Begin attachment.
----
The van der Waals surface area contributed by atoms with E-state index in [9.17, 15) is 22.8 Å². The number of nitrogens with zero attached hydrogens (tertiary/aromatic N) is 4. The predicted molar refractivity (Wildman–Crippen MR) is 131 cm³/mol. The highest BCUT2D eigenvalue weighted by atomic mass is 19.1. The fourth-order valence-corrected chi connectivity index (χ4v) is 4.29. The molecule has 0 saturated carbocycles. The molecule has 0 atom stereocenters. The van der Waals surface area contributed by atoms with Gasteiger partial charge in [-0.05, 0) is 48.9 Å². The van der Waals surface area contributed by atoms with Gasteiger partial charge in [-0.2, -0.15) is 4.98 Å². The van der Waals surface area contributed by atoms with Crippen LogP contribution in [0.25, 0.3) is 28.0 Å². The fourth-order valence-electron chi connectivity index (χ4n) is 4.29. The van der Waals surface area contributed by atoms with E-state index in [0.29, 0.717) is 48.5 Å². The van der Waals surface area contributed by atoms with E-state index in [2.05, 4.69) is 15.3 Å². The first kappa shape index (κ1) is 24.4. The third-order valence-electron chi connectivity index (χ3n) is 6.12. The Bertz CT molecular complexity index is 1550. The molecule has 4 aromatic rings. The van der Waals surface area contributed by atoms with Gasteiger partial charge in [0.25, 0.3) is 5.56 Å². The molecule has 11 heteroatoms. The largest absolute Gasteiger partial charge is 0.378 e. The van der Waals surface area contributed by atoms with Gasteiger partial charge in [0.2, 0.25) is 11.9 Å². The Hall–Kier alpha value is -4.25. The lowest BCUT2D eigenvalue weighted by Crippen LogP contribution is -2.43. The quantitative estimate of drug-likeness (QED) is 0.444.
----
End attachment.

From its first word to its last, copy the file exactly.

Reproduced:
The van der Waals surface area contributed by atoms with E-state index in [9.17, 15) is 22.8 Å². The number of nitrogens with zero attached hydrogens (tertiary/aromatic N) is 4. The predicted molar refractivity (Wildman–Crippen MR) is 131 cm³/mol. The highest BCUT2D eigenvalue weighted by atomic mass is 19.1. The fourth-order valence-corrected chi connectivity index (χ4v) is 4.29. The molecule has 0 saturated carbocycles. The molecule has 0 atom stereocenters. The van der Waals surface area contributed by atoms with Gasteiger partial charge in [-0.05, 0) is 48.9 Å². The van der Waals surface area contributed by atoms with Gasteiger partial charge in [-0.2, -0.15) is 4.98 Å². The van der Waals surface area contributed by atoms with Crippen LogP contribution in [0.25, 0.3) is 28.0 Å². The fourth-order valence-electron chi connectivity index (χ4n) is 4.29. The van der Waals surface area contributed by atoms with E-state index in [0.29, 0.717) is 48.5 Å². The van der Waals surface area contributed by atoms with E-state index in [2.05, 4.69) is 15.3 Å². The first kappa shape index (κ1) is 24.4. The third-order valence-electron chi connectivity index (χ3n) is 6.12. The Bertz CT molecular complexity index is 1550. The molecule has 4 aromatic rings. The van der Waals surface area contributed by atoms with Gasteiger partial charge in [0.25, 0.3) is 5.56 Å². The molecule has 11 heteroatoms. The largest absolute Gasteiger partial charge is 0.378 e. The van der Waals surface area contributed by atoms with Gasteiger partial charge in [0.2, 0.25) is 11.9 Å². The Hall–Kier alpha value is -4.25. The lowest BCUT2D eigenvalue weighted by Crippen LogP contribution is -2.43. The quantitative estimate of drug-likeness (QED) is 0.444.